In all the qualities which constitute the peculiarities of an excellent book, we hesitate not to say the volume has not often been surpassed.

2. With his profound knowledge of the whole subject, the author has found nothing to disturb, in the least, his long professed belief in the Christian religion, or his firm reliance upon the Bible as the Book of God. On minor points, where others have so often stumbled, he feels no difficulty. Take, for instance, the origin of species, which has always constituted a vexed question:

With regard to the origin of species, geology suggests no theory from natural forces. It is right for science to search out Nature's methods, and strive to employ her forces, organic or inorganic, in the effort, vain though it prove, to derive thence new living species. The study of fossils has given no aid in this direction. It has brought to light no facts sustaining a theory that derives species from others, either by a system of evolution, or by a system of variations of living individuals, and bears strongly against both hypotheses. There are no lineal series through cre

ation corresponding to such methods of development. . . . With any such system of development of species from species, the system of life, after ages of progress, would have become a blended mass; the temple of nature fused over its surface and throughout its structure. The study of the past has opened to view no such result. Pp. 602, 603.

That species after species, and race after race, both of plants and animals, have in some way been introduced upon this earth, and after flourishing their brief day, again entirely disappeared, leaving only such remains as are preserved in the rocks constituting the crust of our globe, is abundantly manifest; but the method of their introduction is a point man has not yet been able to determine. Science on this point having thus far entirely failed us, the author is willing to leave it, for the present at least, unexplained. It is not the only question pertaining to this study that we are obliged to leave thus.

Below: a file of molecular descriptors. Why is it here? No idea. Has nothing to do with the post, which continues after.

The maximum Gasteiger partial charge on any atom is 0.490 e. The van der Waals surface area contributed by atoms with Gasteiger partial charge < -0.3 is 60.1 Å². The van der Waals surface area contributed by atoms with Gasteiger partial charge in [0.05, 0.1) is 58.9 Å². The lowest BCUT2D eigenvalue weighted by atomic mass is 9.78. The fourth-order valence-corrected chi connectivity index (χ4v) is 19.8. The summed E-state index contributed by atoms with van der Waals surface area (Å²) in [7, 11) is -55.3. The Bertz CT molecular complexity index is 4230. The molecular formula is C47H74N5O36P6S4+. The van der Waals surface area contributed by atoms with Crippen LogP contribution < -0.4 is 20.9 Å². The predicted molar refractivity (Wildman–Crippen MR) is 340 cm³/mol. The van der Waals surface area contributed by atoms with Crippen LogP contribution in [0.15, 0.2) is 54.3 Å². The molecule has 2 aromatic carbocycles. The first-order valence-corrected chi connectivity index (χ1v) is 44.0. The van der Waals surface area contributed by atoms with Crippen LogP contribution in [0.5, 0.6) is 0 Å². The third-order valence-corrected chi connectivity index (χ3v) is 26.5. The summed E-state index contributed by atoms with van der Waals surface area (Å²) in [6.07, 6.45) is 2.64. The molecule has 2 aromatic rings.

But geology, while reaching so deeply into the origin of things, leaves wholly unexplained the creation of matter, life, and spirit, and that spiritual element which pervades the whole history like a prophecy, becoming more and more clearly pronounced with the progressing ages, and having its consummation and fulfillment in man. It gives no cause for the arrangement of the continents together in one hemisphere, and mainly in the same temperate zone, or their situation about the narrow Atlantic, with the barrier mountains in the remote west of America and in the remote east of Europe and Asia, thus gathering the civilized world into one vast arena; it does not account for the oceans having that exact relation in extent and depth to the land which, under all the changes, allowed of submergence and emergence through small oscillations of the coast, and have permitted the spreading out of sandstones and shales by the waves and currents, the building up of limestones through animal life, and the accumulation of coal beds through the growth of plants; and all in numberless alternations; nor for the various adaptations of the systems of plants and animals to the wants of the last species in that system. Through the whole history of the globe there was a shaping, provisioning, and exalting the earth, with reference to a being of mind, to be sustained, educated, exalted. This is the spiritual element in geological history, for which attraction, water, and fire have no explanation.-P. 740.